Alaska has nearly 34,000 miles of shoreline—more than all of the lower 48 U.S. combined—and 3,095 miles are protected within parks. The ocean is an integral part of Alaska's aquatic and terrestrial ecosystems, weather, economy, history, and culture. As changes occur and pressures on the ocean's resource increase, it is more important than ever to monitor, understand, minimize impact, and preserve resources associated with oceans and coastline.
When a massive seabird die-off coincided with an extreme marine heatwave, we knew the ocean ecosystem had dramatically changed. We found every level of the food web was altered.
Check out more science and outreach about marine and coastal resources with the Ocean Alaska Science and Learning Center, and more about oceans throughout the National Park Service. Keep up to date with the latest research on oceans and coastal research through Currents, Glacier Bay National Park and Preserve's science blog. Also, check out the Arcitc-Pacific Ocean Stewardship Strategy.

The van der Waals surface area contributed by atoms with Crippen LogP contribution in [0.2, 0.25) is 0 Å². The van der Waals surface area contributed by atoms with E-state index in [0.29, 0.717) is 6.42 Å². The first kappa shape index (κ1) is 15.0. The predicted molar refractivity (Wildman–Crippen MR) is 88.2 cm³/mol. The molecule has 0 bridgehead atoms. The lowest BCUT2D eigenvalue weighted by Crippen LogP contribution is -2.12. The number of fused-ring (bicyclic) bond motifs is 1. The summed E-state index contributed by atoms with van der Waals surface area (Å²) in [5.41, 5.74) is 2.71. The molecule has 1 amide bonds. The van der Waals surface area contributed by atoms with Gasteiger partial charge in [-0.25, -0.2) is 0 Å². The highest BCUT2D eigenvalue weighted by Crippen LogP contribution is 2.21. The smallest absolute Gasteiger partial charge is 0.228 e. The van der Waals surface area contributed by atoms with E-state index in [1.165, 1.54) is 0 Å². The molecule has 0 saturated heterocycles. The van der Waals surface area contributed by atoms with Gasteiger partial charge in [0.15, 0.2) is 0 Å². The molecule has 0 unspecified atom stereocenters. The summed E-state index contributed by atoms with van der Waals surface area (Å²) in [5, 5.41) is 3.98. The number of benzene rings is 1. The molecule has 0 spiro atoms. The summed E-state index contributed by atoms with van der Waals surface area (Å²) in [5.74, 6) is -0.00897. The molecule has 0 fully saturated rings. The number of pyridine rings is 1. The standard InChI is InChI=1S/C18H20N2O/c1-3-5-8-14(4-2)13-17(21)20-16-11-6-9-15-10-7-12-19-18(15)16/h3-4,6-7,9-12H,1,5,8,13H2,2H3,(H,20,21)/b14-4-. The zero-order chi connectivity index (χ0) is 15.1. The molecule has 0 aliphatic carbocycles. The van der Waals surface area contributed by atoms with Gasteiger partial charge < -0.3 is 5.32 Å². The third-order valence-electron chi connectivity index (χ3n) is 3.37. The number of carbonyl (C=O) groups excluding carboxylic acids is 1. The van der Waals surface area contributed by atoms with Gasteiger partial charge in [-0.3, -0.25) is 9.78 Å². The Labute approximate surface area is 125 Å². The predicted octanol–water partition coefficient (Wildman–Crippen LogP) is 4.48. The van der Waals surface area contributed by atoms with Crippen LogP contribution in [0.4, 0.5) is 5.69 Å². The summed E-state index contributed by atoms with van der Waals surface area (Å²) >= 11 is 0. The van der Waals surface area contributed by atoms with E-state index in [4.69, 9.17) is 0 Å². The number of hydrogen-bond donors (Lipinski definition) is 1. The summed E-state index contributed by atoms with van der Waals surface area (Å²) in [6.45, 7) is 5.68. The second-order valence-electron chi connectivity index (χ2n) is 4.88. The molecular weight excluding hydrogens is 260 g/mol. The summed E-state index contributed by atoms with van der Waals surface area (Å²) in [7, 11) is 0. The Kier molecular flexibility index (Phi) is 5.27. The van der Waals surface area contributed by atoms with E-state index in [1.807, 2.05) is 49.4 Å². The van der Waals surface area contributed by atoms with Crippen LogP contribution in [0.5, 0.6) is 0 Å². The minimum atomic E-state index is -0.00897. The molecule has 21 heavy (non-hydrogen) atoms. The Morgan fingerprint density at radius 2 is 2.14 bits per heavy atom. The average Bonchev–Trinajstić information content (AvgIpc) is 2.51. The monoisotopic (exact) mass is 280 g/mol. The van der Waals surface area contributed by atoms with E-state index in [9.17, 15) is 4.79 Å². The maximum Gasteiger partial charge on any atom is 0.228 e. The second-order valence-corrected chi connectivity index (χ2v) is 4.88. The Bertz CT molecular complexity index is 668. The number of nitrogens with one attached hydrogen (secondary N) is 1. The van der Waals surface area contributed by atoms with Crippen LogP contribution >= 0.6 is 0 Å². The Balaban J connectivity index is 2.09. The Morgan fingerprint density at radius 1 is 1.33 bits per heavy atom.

Coastal and Marine Habitats
The coastal and marine environments have a wide range of habitats for marine mammals, birds, fish, invertebrates, and more.
Marine and Coastal Wildlife
Alaska has amazing diversity of marine and coastal wildlife.
Marine and Coastal Issues of Concern
Learn more about issues of concern related to Alaska's coasts and marine ecosystems
For thousands of years people have lived along the coast and depended on coastal and marine resources. Our relationship continues today.
Learn more about Alaska's coastal and marine resources
Last updated: July 7, 2021